US court dismisses Nazi-era Guelph Treasure art dispute
Aug 29, 2022, 5:26 PM | Updated: Aug 30, 2022, 5:28 am
(AP Photo/Markus Schreiber, File)
BERLIN (AP) — An American court has thrown out a lawsuit against a German museum foundation over a medieval treasure trove that was filed by heirs of Nazi-era Jewish art dealers, saying that the U.S. lacked jurisdiction to hear such a lawsuit.
The foundation that oversees Berlin’s museums said in a statement Tuesday that the U.S. District Court for the District of Columbia last week granted the foundation’s motion to dismiss the 2015 restitution lawsuit that was brought against it, bringing the case to an end in the U.S., absent an appeal by the plaintiff.
The Welfenschatz, or Guelph Treasure, which is at the center of a long-running ownership dispute, includes silver and gold crucifixes, altars, intricate silverwork and other relics worth more than 200 million euros (dollars).
The collection, which has been on display in Berlin since the early 1960s and is currently at the city’s Bode Museum, is considered the largest collection of German church treasures in public hands.
The heirs maintained that their ancestors had no choice but to sell the Christian artifacts in 1935 to the Nazi government for less than their value.
The state-run foundation that owns the collection has said the collectors weren’t forced to sell the treasures, arguing among other things that the collection was not even in Germany at the time of its sale.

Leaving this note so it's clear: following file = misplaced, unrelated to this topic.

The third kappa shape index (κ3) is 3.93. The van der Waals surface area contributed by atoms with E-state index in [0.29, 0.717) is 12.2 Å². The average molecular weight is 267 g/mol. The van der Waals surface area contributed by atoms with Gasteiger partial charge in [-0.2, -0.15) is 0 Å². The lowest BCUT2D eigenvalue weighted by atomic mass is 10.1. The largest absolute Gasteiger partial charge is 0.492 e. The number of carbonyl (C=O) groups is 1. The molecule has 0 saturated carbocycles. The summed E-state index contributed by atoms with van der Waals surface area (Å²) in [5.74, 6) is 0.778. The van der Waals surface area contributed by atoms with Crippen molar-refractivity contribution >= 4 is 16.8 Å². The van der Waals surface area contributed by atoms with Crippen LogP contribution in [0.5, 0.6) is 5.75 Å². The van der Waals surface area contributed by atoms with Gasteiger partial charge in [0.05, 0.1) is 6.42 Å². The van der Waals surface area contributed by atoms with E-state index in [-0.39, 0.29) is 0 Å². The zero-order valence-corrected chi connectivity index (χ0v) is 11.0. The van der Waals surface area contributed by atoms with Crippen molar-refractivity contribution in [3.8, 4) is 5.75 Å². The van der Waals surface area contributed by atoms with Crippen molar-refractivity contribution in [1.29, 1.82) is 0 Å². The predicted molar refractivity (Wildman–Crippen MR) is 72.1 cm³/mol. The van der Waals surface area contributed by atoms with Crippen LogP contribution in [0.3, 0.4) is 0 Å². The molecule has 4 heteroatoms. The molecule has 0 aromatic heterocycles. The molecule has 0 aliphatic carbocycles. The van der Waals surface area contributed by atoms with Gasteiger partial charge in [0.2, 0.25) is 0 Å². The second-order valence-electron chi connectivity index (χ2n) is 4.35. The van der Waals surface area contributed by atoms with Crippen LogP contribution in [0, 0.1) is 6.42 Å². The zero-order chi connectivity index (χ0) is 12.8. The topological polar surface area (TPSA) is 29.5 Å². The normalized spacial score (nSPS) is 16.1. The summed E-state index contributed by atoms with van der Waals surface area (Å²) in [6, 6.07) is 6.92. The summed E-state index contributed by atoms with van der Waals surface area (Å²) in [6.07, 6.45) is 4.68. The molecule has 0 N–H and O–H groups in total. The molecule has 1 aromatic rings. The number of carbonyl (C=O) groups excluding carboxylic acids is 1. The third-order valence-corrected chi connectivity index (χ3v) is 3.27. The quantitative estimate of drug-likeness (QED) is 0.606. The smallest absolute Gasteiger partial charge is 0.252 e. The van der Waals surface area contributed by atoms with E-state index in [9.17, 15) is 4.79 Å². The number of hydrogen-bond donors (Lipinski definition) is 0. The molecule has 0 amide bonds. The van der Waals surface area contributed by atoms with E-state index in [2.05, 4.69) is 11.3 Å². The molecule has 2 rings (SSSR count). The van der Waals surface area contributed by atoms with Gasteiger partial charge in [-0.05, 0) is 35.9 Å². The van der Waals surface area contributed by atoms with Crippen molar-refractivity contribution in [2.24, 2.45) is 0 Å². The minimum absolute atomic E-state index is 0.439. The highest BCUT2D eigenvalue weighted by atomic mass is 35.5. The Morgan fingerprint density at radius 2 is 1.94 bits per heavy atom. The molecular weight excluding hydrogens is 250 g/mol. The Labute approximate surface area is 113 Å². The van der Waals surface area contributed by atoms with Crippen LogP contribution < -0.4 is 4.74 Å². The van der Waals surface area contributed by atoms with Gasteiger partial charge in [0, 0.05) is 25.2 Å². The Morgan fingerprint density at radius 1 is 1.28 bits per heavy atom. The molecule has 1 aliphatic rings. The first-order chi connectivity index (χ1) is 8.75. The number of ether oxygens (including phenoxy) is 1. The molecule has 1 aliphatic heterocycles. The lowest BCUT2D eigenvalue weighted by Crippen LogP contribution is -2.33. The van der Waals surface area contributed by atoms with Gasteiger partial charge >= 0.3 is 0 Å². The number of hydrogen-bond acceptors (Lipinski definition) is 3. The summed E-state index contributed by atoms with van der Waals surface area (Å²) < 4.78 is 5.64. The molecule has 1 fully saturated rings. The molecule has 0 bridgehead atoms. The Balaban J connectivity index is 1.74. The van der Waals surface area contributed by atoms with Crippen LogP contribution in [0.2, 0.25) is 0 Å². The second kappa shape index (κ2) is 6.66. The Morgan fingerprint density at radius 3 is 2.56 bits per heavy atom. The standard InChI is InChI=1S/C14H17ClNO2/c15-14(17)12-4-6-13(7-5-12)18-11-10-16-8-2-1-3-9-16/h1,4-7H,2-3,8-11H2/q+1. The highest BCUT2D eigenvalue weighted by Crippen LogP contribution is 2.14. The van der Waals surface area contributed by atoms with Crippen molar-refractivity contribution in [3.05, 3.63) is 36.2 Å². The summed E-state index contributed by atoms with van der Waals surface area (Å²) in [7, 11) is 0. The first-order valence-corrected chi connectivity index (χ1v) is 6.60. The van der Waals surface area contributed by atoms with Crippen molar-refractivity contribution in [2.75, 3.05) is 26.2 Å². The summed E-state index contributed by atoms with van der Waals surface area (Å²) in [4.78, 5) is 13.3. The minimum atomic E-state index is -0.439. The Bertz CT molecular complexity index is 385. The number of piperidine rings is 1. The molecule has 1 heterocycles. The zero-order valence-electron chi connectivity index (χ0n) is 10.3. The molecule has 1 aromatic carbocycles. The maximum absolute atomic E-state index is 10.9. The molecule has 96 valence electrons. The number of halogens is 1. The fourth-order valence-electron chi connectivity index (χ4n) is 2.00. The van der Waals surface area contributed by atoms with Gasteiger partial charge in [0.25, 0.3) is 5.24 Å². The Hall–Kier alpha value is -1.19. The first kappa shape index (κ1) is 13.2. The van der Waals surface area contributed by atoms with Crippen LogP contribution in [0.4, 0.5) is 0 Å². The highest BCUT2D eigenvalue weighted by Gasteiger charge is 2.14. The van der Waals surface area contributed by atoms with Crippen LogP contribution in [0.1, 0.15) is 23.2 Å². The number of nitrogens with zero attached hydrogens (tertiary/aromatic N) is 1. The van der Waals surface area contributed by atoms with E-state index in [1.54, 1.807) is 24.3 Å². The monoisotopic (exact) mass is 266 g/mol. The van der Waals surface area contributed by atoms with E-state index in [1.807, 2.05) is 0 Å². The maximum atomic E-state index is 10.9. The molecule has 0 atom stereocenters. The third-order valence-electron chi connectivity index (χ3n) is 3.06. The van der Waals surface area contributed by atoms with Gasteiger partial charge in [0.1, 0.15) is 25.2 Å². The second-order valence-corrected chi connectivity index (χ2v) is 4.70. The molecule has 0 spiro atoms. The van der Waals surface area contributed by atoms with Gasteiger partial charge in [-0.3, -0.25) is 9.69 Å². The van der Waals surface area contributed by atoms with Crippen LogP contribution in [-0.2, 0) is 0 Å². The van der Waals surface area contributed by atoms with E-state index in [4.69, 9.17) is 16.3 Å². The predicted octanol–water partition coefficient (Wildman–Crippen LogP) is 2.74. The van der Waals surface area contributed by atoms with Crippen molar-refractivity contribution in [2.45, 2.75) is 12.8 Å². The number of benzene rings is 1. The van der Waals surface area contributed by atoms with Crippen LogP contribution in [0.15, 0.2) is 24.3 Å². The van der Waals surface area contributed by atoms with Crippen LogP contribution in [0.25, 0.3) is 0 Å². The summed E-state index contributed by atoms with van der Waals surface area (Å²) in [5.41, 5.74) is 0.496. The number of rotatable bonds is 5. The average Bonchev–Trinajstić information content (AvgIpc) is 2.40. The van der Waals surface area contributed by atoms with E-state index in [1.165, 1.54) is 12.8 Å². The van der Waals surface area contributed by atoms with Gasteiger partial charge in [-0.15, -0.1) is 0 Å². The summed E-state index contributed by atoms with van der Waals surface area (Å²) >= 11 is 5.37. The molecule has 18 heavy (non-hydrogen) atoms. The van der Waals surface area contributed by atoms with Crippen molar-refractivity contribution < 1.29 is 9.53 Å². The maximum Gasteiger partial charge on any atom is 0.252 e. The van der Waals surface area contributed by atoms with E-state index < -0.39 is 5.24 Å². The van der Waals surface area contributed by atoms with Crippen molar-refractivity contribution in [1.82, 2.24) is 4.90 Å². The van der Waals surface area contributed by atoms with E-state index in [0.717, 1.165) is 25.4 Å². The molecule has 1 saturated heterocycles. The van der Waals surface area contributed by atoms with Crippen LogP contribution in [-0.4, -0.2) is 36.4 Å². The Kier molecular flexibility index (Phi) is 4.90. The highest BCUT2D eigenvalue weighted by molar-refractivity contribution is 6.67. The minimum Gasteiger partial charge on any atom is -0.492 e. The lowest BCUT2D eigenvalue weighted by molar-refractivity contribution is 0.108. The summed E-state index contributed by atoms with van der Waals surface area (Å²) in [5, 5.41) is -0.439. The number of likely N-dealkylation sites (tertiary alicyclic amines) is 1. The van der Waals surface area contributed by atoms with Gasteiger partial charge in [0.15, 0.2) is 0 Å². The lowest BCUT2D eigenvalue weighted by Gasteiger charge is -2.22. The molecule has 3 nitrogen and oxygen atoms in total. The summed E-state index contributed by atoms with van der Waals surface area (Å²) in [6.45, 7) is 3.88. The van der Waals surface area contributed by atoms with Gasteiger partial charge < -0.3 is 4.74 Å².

On Tuesday, the president of the museum foundation, also known as the Stiftung Preussischer Kulturbesitz or SPK, Herrmann Parzinger, welcomed the court decision.
“SPK is pleased with the district court’s ruling, which affirms SPK’s long-held assessment that this lawsuit seeking the restitution of the Guelph Treasure should not be heard in a U.S. court,” Parzinger said.
“SPK has also long maintained that this lawsuit lacked merit, as the Guelph Treasure’s sale in 1935 was not a forced sale due to Nazi persecution,” he added.
The heirs originally pressed their claims in Germany, but a German commission found the artworks’ sale was made voluntarily and for fair market value. A suit was then filed in the United States. Germany and the SPK foundation argued the case did not belong in American courts.
The U.S. District Court’s ruling follows a ruling by the U.S. Supreme Court in February 2021 that had overturned a lower court’s denial of the Berlin foundation’s previous motion to dismiss this lawsuit.
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